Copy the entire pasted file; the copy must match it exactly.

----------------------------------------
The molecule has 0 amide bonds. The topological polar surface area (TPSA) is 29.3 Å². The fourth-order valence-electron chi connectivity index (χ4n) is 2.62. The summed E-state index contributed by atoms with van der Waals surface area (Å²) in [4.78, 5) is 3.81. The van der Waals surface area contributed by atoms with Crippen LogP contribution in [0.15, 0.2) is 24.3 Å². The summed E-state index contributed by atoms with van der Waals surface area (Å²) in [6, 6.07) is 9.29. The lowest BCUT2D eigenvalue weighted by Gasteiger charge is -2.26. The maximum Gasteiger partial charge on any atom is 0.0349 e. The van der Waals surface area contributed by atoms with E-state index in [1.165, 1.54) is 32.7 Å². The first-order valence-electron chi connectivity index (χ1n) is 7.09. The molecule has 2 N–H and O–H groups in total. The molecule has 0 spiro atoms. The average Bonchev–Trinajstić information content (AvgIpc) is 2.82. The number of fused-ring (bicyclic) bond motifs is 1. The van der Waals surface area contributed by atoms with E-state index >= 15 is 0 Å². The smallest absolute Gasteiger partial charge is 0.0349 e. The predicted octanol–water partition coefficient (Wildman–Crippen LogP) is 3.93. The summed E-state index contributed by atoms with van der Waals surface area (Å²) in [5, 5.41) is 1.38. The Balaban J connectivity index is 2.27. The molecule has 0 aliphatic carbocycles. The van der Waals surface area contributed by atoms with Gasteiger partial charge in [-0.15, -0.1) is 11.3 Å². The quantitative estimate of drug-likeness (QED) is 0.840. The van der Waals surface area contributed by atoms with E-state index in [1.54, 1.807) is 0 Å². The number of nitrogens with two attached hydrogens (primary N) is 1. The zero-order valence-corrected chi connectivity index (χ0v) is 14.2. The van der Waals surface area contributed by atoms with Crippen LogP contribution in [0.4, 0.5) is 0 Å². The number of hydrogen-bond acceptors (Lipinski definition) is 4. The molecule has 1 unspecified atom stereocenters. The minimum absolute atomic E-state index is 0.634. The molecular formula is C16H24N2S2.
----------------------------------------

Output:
The molecule has 0 amide bonds. The topological polar surface area (TPSA) is 29.3 Å². The fourth-order valence-electron chi connectivity index (χ4n) is 2.62. The summed E-state index contributed by atoms with van der Waals surface area (Å²) in [4.78, 5) is 3.81. The van der Waals surface area contributed by atoms with Crippen LogP contribution in [0.15, 0.2) is 24.3 Å². The summed E-state index contributed by atoms with van der Waals surface area (Å²) in [6, 6.07) is 9.29. The lowest BCUT2D eigenvalue weighted by Gasteiger charge is -2.26. The maximum Gasteiger partial charge on any atom is 0.0349 e. The van der Waals surface area contributed by atoms with E-state index in [1.165, 1.54) is 32.7 Å². The first-order valence-electron chi connectivity index (χ1n) is 7.09. The molecule has 2 N–H and O–H groups in total. The molecule has 0 spiro atoms. The average Bonchev–Trinajstić information content (AvgIpc) is 2.82. The number of fused-ring (bicyclic) bond motifs is 1. The van der Waals surface area contributed by atoms with E-state index >= 15 is 0 Å². The smallest absolute Gasteiger partial charge is 0.0349 e. The predicted octanol–water partition coefficient (Wildman–Crippen LogP) is 3.93. The summed E-state index contributed by atoms with van der Waals surface area (Å²) in [5, 5.41) is 1.38. The Balaban J connectivity index is 2.27. The molecule has 0 aliphatic carbocycles. The van der Waals surface area contributed by atoms with Gasteiger partial charge in [-0.15, -0.1) is 11.3 Å². The quantitative estimate of drug-likeness (QED) is 0.840. The van der Waals surface area contributed by atoms with E-state index in [1.54, 1.807) is 0 Å². The number of nitrogens with two attached hydrogens (primary N) is 1. The zero-order valence-corrected chi connectivity index (χ0v) is 14.2. The van der Waals surface area contributed by atoms with Crippen LogP contribution in [0.4, 0.5) is 0 Å². The number of hydrogen-bond acceptors (Lipinski definition) is 4. The molecule has 1 unspecified atom stereocenters. The minimum absolute atomic E-state index is 0.634. The molecular formula is C16H24N2S2.